Twitter, MGM and Walmart are all in the hot-seat as their cybersecurity measures are being put to the test. The past few days have brought cybersecurity stories that affect the online identities of millions of Americans. Former US Presidents, bargain hunters, poker sharks – everyone is accessible online. So remember to practice good cybersecurity: do not reuse passwords, always confirm whom you are sharing sensitive information with, and track where your digital identity may be exposed on HackNotice Personal for free HERE.
Share this post with your friends as a reminder to why their birth year should not be their password
The Twitter accounts of major companies and individuals have been compromised in one of the most widespread and confounding hacks the platform has ever seen, all in service of promoting a bitcoin scam that appears to be earning its creator quite a bit of money.
Social media platforms are always in the scopes of hackers simply because there are so many users trading personal data for free usage of the apps. Users equal potential openings to other accounts when passwords are shared across multiple platforms – when a hacker is able to show they can access a presidential hopeful’s account, the everyday user should see the need to be extra secure about their login information.
The MGM Resorts 2019 data breach is much larger than initially reported, and is now believed to have impacted more than 142 million hotel guests, and not just the 10.6 million that ZDNet initially reported back in February 2020… The new finding came to light over the weekend after a hacker put up for sale the hotel’s data in an ad published on a dark web cybercrime marketplace.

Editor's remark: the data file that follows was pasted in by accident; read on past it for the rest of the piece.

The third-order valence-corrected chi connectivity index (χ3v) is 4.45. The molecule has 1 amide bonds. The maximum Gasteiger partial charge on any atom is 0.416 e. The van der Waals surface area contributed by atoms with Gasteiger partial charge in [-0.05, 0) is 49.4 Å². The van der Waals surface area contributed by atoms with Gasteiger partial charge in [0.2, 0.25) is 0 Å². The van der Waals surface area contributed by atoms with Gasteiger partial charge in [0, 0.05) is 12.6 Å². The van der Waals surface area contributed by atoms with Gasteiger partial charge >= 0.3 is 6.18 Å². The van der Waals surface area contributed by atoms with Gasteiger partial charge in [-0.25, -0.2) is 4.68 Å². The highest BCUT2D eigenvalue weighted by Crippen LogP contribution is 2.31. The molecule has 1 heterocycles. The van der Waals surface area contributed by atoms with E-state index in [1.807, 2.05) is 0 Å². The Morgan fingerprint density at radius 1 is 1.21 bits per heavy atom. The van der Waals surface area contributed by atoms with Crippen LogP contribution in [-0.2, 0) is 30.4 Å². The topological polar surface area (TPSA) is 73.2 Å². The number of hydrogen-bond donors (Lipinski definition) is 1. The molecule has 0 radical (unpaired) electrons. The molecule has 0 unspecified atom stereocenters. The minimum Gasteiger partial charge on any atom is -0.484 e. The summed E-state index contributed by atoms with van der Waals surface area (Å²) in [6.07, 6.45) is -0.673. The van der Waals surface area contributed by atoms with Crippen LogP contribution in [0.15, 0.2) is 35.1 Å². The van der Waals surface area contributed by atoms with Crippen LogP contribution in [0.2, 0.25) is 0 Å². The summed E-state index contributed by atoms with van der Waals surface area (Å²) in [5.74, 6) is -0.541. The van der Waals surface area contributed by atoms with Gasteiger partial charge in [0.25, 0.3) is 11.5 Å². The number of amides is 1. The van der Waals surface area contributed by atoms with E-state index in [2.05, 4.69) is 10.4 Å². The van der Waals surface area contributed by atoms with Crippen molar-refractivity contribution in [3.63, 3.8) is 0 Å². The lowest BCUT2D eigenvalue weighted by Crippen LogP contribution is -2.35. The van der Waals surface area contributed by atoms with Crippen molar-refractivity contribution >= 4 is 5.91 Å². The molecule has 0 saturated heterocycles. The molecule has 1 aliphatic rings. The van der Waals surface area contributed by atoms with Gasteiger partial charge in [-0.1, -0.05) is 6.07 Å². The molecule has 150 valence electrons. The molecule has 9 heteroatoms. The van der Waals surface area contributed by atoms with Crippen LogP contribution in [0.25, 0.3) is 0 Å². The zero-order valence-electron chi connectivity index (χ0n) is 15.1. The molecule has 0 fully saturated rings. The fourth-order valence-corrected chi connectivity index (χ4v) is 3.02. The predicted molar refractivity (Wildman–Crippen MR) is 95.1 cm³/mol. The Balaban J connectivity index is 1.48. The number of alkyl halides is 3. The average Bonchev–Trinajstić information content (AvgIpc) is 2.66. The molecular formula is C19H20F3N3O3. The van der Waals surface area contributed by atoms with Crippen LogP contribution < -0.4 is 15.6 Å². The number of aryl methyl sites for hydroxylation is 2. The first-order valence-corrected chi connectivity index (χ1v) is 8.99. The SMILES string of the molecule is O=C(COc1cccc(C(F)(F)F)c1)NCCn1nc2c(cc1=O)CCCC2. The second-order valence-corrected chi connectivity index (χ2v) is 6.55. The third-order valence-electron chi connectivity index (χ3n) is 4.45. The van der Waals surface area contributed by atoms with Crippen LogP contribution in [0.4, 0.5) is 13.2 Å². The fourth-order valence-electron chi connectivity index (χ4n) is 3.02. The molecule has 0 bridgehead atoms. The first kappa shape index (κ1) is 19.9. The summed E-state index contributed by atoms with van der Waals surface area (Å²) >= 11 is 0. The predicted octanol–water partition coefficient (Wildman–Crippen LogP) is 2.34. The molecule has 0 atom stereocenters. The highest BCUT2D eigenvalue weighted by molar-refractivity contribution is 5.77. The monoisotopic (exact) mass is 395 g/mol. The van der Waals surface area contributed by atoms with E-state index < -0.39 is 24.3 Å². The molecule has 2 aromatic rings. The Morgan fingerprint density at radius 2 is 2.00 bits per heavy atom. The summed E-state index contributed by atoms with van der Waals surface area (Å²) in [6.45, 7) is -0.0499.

The next step for anyone that may have checked into MGM in recent years is not to let it ride, but to play it safe and check their credit cards and emails they used to book their hotel stays.
Think you’re one of the 142 million guests mentioned above? If you suspect your information has been part of a data leak, use HackNotice Instant Check for free and see if your data is being shared by hackers. Simply click HERE and enter the information you want checked.
Walmart Inc. is accused in a proposed class action of violating California’s privacy law by failing to protect customer data from an alleged hack. Customers face “significant injuries and damages,” such as having their data on the dark web, as a result of a breach the complaint says occurred, according to the suit filed in the U.S. District Court for the Northern District of California. California’s privacy law, which took effect Jan. 1, increases the risk of payouts following security breaches because it added a private right to sue and statutory damages of up to $750 per customer, per incident.
Not exactly roll-back savings for the giant retailer. With plans of expanding their online shopping, beefing up their cybersecurity measures to prevent similar situations in the future should be on top of their to-do list.
More than 80% of medical practices have been the victims of cyberattacks, according to a national survey. Over half reported patient safety concerns from the hacks, and 20% said that their business had been interrupted for more than five hours… And the situation has only gotten worse during the monthslong coronavirus pandemic, as more employees switched to working from home, and medical facilities were cash-strapped and stretched thin because of COVID-19.
COVID cases surge across the country and require more people to be admitted to hospitals. As patients get registered into digital databases, they now have to add the risk of having their personal and medical information be part of a hack to their list of worries.
That’s this week’s roundup, showing that every industry benefits when good cybersecurity habits are followed. So wash your hands and keep your passwords secure. Thanks for reading, stay safe and we’ll see you next week!
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